Dubai Expo Korea Pavilion

Dubai Expo Korea Pavilion

Architecte
Moon Hoon

Archcorp Architectural Engineering

MOOYUKI ARCHITECTS
Lieu
Dubai, United Arab Emirates | View Map
Année du projet
2021
Catégorie
Pavillons
Kim Changmook

South Korean Pavilion at Expo 2020 Dubai

Moon Hoon en tant que Architectes.

Vision
The desert sun rises, and rays from it is reflected from many dew droplets on a desert flower. The flickers of lights remind me of card stunts of spectators of soccer stadium, It also takes me to the sing along rock concert. The cohesive and spontaneous energy of Koreanness is very well expressed in these moments. A vision of a giant stadium like structure with bright flickering lights comes to my mind.

photo_credit Kim Changmook
Kim Changmook

Spincube Façade
The Mobility district pavilion, including Korea aspires to represent and exhibit the idea of mobility in contemporary and future terms. The spinning cubes arising from the vision become expression of Korean mobility and energy of its people. There are 1597 of them representing abstract patterns of mobility theme and words of important messages. The spin cube has one digital and three analogue color faces. It aspires to be both digital and analogue(digi_logue), in an attempt to bring some freshness to saturated and fatigued contemporary digital media. The spincube façade is attempting to be a digi_logue installation, which can be experienced within and without the building.

The Spin Cube Façade is the exhibit.

photo_credit Kim Changmook
Kim Changmook

Sky walk Ramp
Like ziggurat, Like Babel tower, Like DNA and Galaxy spirals, The 4 ramps weave in and out of the building. It ascends and descends with fluctuating gradients, as though logic has been hit with an accidental and irrational spur. The boundary of Korea pavilion is blurred or broken by the in and out of the ramps. Interior and exterior spatial experience becomes continuous.

photo_credit Kim Changmook
Kim Changmook

The winding and weaving ramps provide many viewing points at different levels and positions, allowing for almost a fly-through experience of the whole structure.

On top of this, Augmented Reality content is provided to visitors, who are able to superimpose digital images onto the existing reality. The notion of Desert Mirage and Miracles are subtly implied through these interventions.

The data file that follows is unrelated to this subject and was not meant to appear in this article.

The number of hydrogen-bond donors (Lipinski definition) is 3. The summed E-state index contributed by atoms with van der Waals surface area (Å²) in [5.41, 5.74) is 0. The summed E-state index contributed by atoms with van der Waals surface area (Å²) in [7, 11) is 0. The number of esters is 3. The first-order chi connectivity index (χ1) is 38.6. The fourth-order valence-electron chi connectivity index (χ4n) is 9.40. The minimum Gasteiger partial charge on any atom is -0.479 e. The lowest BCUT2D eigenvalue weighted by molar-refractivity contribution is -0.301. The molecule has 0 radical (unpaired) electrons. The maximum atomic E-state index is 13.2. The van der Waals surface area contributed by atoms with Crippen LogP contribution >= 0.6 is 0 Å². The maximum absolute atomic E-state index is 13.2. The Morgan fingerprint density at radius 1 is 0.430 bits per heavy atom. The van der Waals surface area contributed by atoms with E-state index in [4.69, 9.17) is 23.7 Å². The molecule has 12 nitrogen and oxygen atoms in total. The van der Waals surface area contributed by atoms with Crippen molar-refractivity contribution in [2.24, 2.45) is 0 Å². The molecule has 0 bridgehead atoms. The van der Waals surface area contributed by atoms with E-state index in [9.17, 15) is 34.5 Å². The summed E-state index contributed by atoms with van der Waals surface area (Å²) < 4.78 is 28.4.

photo_credit Kim Changmook
Kim Changmook

Madang
Tradition Korean houses have madang, which is usually an open empty space where, many activities and events take place. This idea is carried to Korea pavilion on a large scale, where performances, spontaneous events and festivals can take place.

photo_credit Kim Changmook
Kim Changmook

The large opening at the east is a gesture of blurred boundary where, passer byes can enjoy the show, even without entering the pavilion. All in all, Madang is an open airstadium with great flexibilities and potentials.

photo_credit Kim Changmook
Kim Changmook

Spatial Plan
Irregular shape is the form generator for the pavilion. Open air seats around madang are irregular, evoking a more natural spatial experience.  Surrounding the central madang, there are many peripheral and functional space at 4 levels, such as restaurants, retails and exhibitions which are sealed for air conditioning.

photo_credit Kim Changmook
Kim Changmook

Spatial Section
Like bedouin summer tents, Madang space is wrapped with permeable cube housing, which holds spin cubes, the southern façade also has small apertures where thin rays of sunlight and breeze can enter freely.The four ramps provide many interesting viewing points, which brings about a sense of transparency to this otherwise industrial and bulky structured space.

photo_credit Kim Changmook
Kim Changmook

Exhibition
Many exhibition pavilion are very strict with moving people within the building. Often visitors feel trapped in a toothpaste and squeezed for spatial experience. Korea pavilion tries to alleviate this issue by, giving ample open space within without the building in between the exhibits, where visitors are given much more freedom in doing natural things, such as resting and viewing out and so forth. The building and the exhibits are loosely weaved to provide a more emancipated exhibition experience.

photo_credit Kim Changmook
Kim Changmook
photo_credit Kim Changmook
Kim Changmook
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